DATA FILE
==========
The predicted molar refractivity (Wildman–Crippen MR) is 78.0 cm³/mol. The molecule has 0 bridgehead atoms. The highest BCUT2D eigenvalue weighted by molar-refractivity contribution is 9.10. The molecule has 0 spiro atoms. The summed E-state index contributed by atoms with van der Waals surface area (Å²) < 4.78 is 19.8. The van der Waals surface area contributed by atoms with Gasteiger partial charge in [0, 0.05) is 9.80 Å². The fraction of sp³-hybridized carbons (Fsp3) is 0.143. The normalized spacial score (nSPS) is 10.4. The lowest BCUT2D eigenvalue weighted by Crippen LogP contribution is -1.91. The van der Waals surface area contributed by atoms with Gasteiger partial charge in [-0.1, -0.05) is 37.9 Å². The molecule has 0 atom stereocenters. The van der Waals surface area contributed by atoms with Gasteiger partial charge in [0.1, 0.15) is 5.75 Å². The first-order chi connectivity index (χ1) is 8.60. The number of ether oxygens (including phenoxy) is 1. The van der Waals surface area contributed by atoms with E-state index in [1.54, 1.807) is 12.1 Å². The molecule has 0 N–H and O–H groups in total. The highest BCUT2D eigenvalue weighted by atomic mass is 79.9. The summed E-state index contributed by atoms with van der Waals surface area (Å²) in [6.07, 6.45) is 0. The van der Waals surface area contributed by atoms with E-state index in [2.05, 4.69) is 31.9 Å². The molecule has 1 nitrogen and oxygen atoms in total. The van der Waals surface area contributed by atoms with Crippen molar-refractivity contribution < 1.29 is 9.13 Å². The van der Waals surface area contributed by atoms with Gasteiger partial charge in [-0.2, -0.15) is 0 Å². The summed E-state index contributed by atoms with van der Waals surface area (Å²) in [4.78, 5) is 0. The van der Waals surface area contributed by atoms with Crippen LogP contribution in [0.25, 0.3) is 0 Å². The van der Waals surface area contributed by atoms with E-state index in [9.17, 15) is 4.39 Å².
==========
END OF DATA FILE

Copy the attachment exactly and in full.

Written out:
The predicted molar refractivity (Wildman–Crippen MR) is 78.0 cm³/mol. The molecule has 0 bridgehead atoms. The highest BCUT2D eigenvalue weighted by molar-refractivity contribution is 9.10. The molecule has 0 spiro atoms. The summed E-state index contributed by atoms with van der Waals surface area (Å²) < 4.78 is 19.8. The van der Waals surface area contributed by atoms with Gasteiger partial charge in [0, 0.05) is 9.80 Å². The fraction of sp³-hybridized carbons (Fsp3) is 0.143. The normalized spacial score (nSPS) is 10.4. The lowest BCUT2D eigenvalue weighted by Crippen LogP contribution is -1.91. The van der Waals surface area contributed by atoms with Gasteiger partial charge in [-0.1, -0.05) is 37.9 Å². The molecule has 0 atom stereocenters. The van der Waals surface area contributed by atoms with Gasteiger partial charge in [0.1, 0.15) is 5.75 Å². The first-order chi connectivity index (χ1) is 8.60. The number of ether oxygens (including phenoxy) is 1. The van der Waals surface area contributed by atoms with E-state index in [1.54, 1.807) is 12.1 Å². The molecule has 0 N–H and O–H groups in total. The highest BCUT2D eigenvalue weighted by atomic mass is 79.9. The summed E-state index contributed by atoms with van der Waals surface area (Å²) in [6.07, 6.45) is 0. The van der Waals surface area contributed by atoms with E-state index in [2.05, 4.69) is 31.9 Å². The molecule has 1 nitrogen and oxygen atoms in total. The van der Waals surface area contributed by atoms with Crippen molar-refractivity contribution < 1.29 is 9.13 Å². The van der Waals surface area contributed by atoms with Gasteiger partial charge in [-0.2, -0.15) is 0 Å². The summed E-state index contributed by atoms with van der Waals surface area (Å²) in [4.78, 5) is 0. The van der Waals surface area contributed by atoms with Crippen LogP contribution in [0.25, 0.3) is 0 Å². The van der Waals surface area contributed by atoms with E-state index in [9.17, 15) is 4.39 Å².